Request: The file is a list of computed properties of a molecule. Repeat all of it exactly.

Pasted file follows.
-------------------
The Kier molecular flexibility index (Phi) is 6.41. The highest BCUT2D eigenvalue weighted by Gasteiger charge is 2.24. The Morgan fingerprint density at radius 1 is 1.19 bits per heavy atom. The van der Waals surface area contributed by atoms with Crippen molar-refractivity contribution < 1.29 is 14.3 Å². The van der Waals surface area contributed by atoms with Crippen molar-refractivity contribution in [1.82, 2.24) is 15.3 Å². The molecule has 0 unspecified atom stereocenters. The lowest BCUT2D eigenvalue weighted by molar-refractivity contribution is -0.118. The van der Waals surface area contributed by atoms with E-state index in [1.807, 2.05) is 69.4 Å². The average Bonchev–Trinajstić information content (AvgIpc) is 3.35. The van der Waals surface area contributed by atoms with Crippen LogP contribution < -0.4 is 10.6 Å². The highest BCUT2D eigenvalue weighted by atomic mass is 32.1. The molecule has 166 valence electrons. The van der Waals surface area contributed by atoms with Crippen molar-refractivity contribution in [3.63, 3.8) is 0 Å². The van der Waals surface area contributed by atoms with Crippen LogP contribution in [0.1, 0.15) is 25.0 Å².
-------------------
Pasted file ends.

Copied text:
The Kier molecular flexibility index (Phi) is 6.41. The highest BCUT2D eigenvalue weighted by Gasteiger charge is 2.24. The Morgan fingerprint density at radius 1 is 1.19 bits per heavy atom. The van der Waals surface area contributed by atoms with Crippen molar-refractivity contribution < 1.29 is 14.3 Å². The van der Waals surface area contributed by atoms with Crippen molar-refractivity contribution in [1.82, 2.24) is 15.3 Å². The molecule has 0 unspecified atom stereocenters. The lowest BCUT2D eigenvalue weighted by molar-refractivity contribution is -0.118. The van der Waals surface area contributed by atoms with E-state index in [1.807, 2.05) is 69.4 Å². The average Bonchev–Trinajstić information content (AvgIpc) is 3.35. The van der Waals surface area contributed by atoms with Crippen LogP contribution < -0.4 is 10.6 Å². The highest BCUT2D eigenvalue weighted by atomic mass is 32.1. The molecule has 166 valence electrons. The van der Waals surface area contributed by atoms with Crippen molar-refractivity contribution in [3.63, 3.8) is 0 Å². The van der Waals surface area contributed by atoms with Crippen LogP contribution in [0.1, 0.15) is 25.0 Å².